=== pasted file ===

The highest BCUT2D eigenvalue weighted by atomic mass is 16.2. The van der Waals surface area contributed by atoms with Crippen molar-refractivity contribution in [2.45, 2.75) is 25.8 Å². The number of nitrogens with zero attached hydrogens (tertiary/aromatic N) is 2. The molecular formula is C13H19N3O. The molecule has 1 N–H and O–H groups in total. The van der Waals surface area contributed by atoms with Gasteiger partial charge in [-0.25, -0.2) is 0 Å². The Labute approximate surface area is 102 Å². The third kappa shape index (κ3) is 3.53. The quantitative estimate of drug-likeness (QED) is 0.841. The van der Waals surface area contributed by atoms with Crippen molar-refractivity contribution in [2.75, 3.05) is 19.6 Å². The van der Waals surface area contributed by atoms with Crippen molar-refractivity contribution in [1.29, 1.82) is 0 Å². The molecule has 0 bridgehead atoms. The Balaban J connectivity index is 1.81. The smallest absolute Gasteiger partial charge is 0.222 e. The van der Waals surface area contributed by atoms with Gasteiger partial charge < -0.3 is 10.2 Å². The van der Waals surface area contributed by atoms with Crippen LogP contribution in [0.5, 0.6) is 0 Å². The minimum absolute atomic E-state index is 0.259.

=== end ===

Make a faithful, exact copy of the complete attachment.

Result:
The highest BCUT2D eigenvalue weighted by atomic mass is 16.2. The van der Waals surface area contributed by atoms with Crippen molar-refractivity contribution in [2.45, 2.75) is 25.8 Å². The number of nitrogens with zero attached hydrogens (tertiary/aromatic N) is 2. The molecular formula is C13H19N3O. The molecule has 1 N–H and O–H groups in total. The van der Waals surface area contributed by atoms with Gasteiger partial charge in [-0.25, -0.2) is 0 Å². The Labute approximate surface area is 102 Å². The third kappa shape index (κ3) is 3.53. The quantitative estimate of drug-likeness (QED) is 0.841. The van der Waals surface area contributed by atoms with Crippen molar-refractivity contribution in [2.75, 3.05) is 19.6 Å². The van der Waals surface area contributed by atoms with Crippen molar-refractivity contribution in [1.29, 1.82) is 0 Å². The molecule has 0 bridgehead atoms. The Balaban J connectivity index is 1.81. The smallest absolute Gasteiger partial charge is 0.222 e. The van der Waals surface area contributed by atoms with Gasteiger partial charge < -0.3 is 10.2 Å². The van der Waals surface area contributed by atoms with Crippen LogP contribution in [0.5, 0.6) is 0 Å². The minimum absolute atomic E-state index is 0.259.